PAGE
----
Special to the Courant
Hamden Mayor Scott Jackson sat in his office staring at his iPad on Dec. 14 2012, watching coverage of a school shooting 30 miles away. Like countless others, he was engrossed in the story, following the chilling details for hours.
Jackson, 41, knew he couldn't merely watch the tragedy unfold. He had to learn from it.
"My job is to watch every minute of it because if I see one thing here that is a weakness that can be exploited here, then I can't wait until Monday or Tuesday of next week to do something about it," said Jackson.
Now as the chairman of Gov. Dannel P. Malloy's newly-created Sandy Hook Advisory Commission, Jackson faces an even bigger challenge: coming up with recommendations to prevent future gun tragedies.
Teachers, attorneys, counselors, and firefighters are among the members of the commission that will also be reviewing school safety, gun laws, and mental health issues. The 16-member panel will meet for the first time later this month before it begins hearing testimony on what happened at Sandy Hook Elementary School.
"The panel and the people who are following are going to have to go down a path that takes them further into this school [tragedy] than they've been before," Jackson said. "It's going to be extremely difficult."
A Democrat, Jackson attended Cornell and Yale Universities before he was hired to work on constituent relations for U.S. Sen. Joseph Lieberman in 1993. He was site manager for the Commission on Presidential Debates during the 1996 Presidential Debate in Hartford.
In 2005, Jackson was appointed Hamden's Chief Administrative Officer and then he was elected to his first term as mayor four years later. He is now in his second term.
Widely regarded as an up-and-coming Democratic politician, Jackson is considered a likely candidate for statewide office one day. He is "someone who is very well regarded as a thoughtful policy analyst and someone who I think has great potential," said state Senator Martin Looney, D-New Haven.
Jackson said his ability to think clearly through emotional situations is likely one of the reasons that the governor chose him to head the commission.
"I try to be rational and this is a very emotional issue," Jackson said. "I think [Malloy] was looking for someone he worked with in the past." Jackson was a member of the panel that reviewed the state's response to two damaging storms, including tropical storm Irene, in 2011.
The governor "also knows that I have two young sons and so that I would take this personally and I would take this seriously and I won't miss the deadlines that he has proposed," he said.
Jackson said the panel does not need to be comprised of experts in every field. Instead, it needs to analyze the testimony of experts who attend their meetings. After the announcement of the commission two weeks ago, Jackson and Gov. Malloy received requests to be on the panel from people from all around the country, Jackson said.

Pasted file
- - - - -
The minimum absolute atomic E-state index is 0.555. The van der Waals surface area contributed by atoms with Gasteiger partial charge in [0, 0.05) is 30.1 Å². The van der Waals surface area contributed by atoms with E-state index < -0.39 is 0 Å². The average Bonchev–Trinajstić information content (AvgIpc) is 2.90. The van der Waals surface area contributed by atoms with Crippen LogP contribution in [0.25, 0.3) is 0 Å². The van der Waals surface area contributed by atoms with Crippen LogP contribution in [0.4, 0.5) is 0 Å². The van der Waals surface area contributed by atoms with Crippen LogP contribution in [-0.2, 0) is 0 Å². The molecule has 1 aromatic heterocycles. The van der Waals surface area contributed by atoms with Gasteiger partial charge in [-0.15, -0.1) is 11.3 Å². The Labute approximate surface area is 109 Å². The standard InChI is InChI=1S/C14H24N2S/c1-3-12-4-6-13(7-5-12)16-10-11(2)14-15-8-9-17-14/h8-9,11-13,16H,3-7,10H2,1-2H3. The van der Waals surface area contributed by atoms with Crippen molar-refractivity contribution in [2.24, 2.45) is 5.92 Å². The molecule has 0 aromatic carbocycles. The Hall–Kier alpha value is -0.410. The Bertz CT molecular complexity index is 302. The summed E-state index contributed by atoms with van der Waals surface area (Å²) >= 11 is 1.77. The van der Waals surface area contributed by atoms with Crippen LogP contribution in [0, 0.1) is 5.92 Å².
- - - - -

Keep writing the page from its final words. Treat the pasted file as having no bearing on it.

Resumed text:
There are no representatives of the gun industry on the commission that will, among other things, be reviewing the state's gun laws and making recommendations for possible further firearm restrictions to prevent future deadly tragedies. Jackson, however has invited gun owners and advocates to share their opinions at commission hearings.
"If the sportsman's groups or the gun owners think they are going to be shut out the hearings, they're not," Jackson said. "We need to hear from them—we need to hear from everybody."
Although the governor acknowledged that the commission's March 15 deadline was chosen to allow the General Assembly to pass legislation based on the commission's recommendations, some state lawmakers have vowed to enact new gun restrictions even sooner.
The Special Bipartisan Task Force on Gun Violence Prevention and Children's Safety, the state legislature's effort to curb firearm violence, hopes to conclude its investigation and vote on resulting legislation by the end of February, said Sen. Looney, who is a member of the task force.
"Everyone should take every opportunity to make whatever changes are necessary for our children to be safer," Jackson said. "I should not expect and I would not ask the legislature to wait until March 15 to take up anything related to Sandy Hook."
Some lawmakers, including Democratic Rep. Michael D'Agostino from Hamden, are looking for the Sandy Hook Commission to pay close attention to mental health issues, which may take longer to examine than gun regulation.
"We've got a number of agencies that provide overlapping services,'' he said. "Those need to be consolidated so we can make sure those services are directed to the people who need them more efficiently—and more importantly—more quickly."
Though the commission will take the governor's opinion into consideration, Jackson said all ideas will be heard and all options are on the table. "We can lock down our facilities in a very significant way," Jackson said. "But the more we do, the more they begin to take on the appearance of a jail."
Schools have been community spaces for the last 100 years, he said, but that may change if the commission sees fit. Parent Teacher Associations often meet in school buildings, and one issue Jackson will look at is whether that practice is safe for the students. Another issue they will study is recess and the security of school playgrounds.